- Tell me more about your curriculum.
- My curriculum for young musicians is always designed to help a child’s development. Because I tailor my lessons to each student’s needs, the materials that we use often change. I heavily supplement all method series with other pedagogical material, including warmup routines, improvisation and music theory studies, notation supplements and studies, repertoire, transcribing exercises, and more. I like students to “cross-train” on other instruments, so an occasional guitar, voice, recorder, or woodwind lesson is common.
For older students, I similarly emphasize a well-rounded approach to music education, but the lessons embrace more of a teacher-student partnership. I encourage older students to seek out what music inspires them and try to incorporate it into the curriculum.
- What do you think of Suzuki?
- I love the concept of Suzuki. The parental involvement is a great idea. Learning music with an emphasis on listening is great, too. While I do not teach Suzuki lessons, I have adapted many of Suzuki’s concepts in my own teaching.
- How many lessons does it take to get good at an instrument?
- Improvement and development in music depends on a number of factors, only one of which is the number of lessons spent on that instrument. A strong work and practice ethic, enthusiasm, an ability to remain objective and humble, and an aptitude for music and artistry also contribute to developing on an instrument. Someone who practices hard with a strong raw talent might only need a year of lessons to become an intermediate level player. Most disciplined and interested students need five or six years to become intermediate players, ten or so years to become advanced players, and a total of perhaps twenty years or more to become professional level artists.
- Do you work with special needs children?
- I have worked with children with Autism, severe ADHD, and other special situations. I have a keen sense of most students’ needs and have had success with the many special needs students I have taught. That being said, I generally recommend someone who is credentialed in teaching special needs students (I am not), as I think training in this area really helps teaching.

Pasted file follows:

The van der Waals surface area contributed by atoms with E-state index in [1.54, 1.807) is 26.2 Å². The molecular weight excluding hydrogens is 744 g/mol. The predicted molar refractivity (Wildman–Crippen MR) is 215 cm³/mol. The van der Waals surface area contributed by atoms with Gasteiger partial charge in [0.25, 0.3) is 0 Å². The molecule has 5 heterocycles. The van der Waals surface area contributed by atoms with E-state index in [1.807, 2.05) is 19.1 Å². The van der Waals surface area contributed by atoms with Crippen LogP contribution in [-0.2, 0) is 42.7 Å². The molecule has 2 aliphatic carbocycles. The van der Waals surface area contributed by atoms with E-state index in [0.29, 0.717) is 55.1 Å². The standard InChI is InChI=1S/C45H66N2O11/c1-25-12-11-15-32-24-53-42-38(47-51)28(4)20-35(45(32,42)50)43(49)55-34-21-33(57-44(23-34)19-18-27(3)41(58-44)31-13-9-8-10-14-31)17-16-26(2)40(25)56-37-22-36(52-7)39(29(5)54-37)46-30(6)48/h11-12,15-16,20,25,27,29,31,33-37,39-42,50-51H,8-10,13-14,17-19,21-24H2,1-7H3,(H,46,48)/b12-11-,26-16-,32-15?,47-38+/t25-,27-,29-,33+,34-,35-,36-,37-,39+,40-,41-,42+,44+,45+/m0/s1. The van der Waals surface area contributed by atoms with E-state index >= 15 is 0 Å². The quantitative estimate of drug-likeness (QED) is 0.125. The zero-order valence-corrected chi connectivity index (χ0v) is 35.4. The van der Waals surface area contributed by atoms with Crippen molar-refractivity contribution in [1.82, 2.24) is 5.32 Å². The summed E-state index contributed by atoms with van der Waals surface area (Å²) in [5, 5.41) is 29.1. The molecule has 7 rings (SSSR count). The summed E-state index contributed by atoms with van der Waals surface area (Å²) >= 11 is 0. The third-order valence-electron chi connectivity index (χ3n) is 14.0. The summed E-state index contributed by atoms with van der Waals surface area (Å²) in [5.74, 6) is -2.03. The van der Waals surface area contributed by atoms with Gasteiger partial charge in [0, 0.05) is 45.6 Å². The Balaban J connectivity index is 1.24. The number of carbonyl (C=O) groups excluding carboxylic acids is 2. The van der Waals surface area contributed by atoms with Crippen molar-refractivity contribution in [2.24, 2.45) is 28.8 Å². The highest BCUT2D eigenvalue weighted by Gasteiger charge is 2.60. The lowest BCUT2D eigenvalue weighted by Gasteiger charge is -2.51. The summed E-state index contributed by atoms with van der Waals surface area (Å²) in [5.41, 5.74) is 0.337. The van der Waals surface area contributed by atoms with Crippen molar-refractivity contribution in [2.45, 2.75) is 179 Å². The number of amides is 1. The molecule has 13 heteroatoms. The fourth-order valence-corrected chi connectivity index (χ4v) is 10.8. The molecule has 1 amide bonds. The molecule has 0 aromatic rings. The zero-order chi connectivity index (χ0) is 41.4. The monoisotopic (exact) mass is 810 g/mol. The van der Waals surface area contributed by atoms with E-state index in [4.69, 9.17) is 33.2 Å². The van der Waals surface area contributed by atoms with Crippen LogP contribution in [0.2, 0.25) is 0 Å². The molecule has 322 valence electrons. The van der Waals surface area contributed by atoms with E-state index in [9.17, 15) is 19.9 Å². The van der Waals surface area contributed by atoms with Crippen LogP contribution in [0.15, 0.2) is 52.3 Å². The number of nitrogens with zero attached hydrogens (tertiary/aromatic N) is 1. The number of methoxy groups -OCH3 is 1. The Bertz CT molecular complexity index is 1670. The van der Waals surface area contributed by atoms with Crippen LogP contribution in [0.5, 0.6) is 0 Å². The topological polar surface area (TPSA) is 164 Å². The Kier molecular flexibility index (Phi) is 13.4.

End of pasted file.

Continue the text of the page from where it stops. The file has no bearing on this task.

- Should my child start on piano or guitar?
- This comes up for so many parents. And it is not just a question of guitar or piano. Other possibilities for young musicians (age 6 and below) are violin, cello, recorder, and voice. A few plusses for guitar: A guitar is easily portable, is very inexpensive, and it can be kept in tune quite easily. An acoustic guitar is generally very quiet, which can be a plus for apartment living. A few minuses for guitar: It is harder than it looks. Playing a chord or melody on the guitar requires fairly advanced coordination between right and left hands. Lastly, guitar playing can really hurt! Fingertip calluses eventually build up, and the discomfort tends to dissipate after a while, but the initial process is an often insurmountable challenge for a young student. I have very fond memories learning how to play guitar, but I am glad I did not give it a try until I was a teenager, when my hands were bigger and when my work ethic had already begun to blossom. It really requires some serious stick-to-it-iveness!
Now for piano. A few plusses: Immediate success. A student can come out of a first lesson knowing how to play a simple melody and can immediately begin to explore with little concern for lack of coordination or physical pain. Perhaps the most important reason that piano is considered the great starter instrument of instruments is that it forms the basis of all music and music theory. All harmony and melody relates more immediately to piano than to every other instrument. Anyone who wants to learn pop, jazz, classical, r&b, Afro-Cuban, Celtic music, and on and on, will greatly benefit from a foundation and understanding of the piano keyboard.
Sometimes parents call me and wonder if their child should take piano when all they really express interest in is guitar. To this, I say, if your child is constantly begging you to take lessons on an instrument, whether it be guitar or penny whistle, let him take lessons on that instrument. I don’t teach advanced guitar lessons (or penny whistle!), but I can give a student a good foundation on beginning guitar.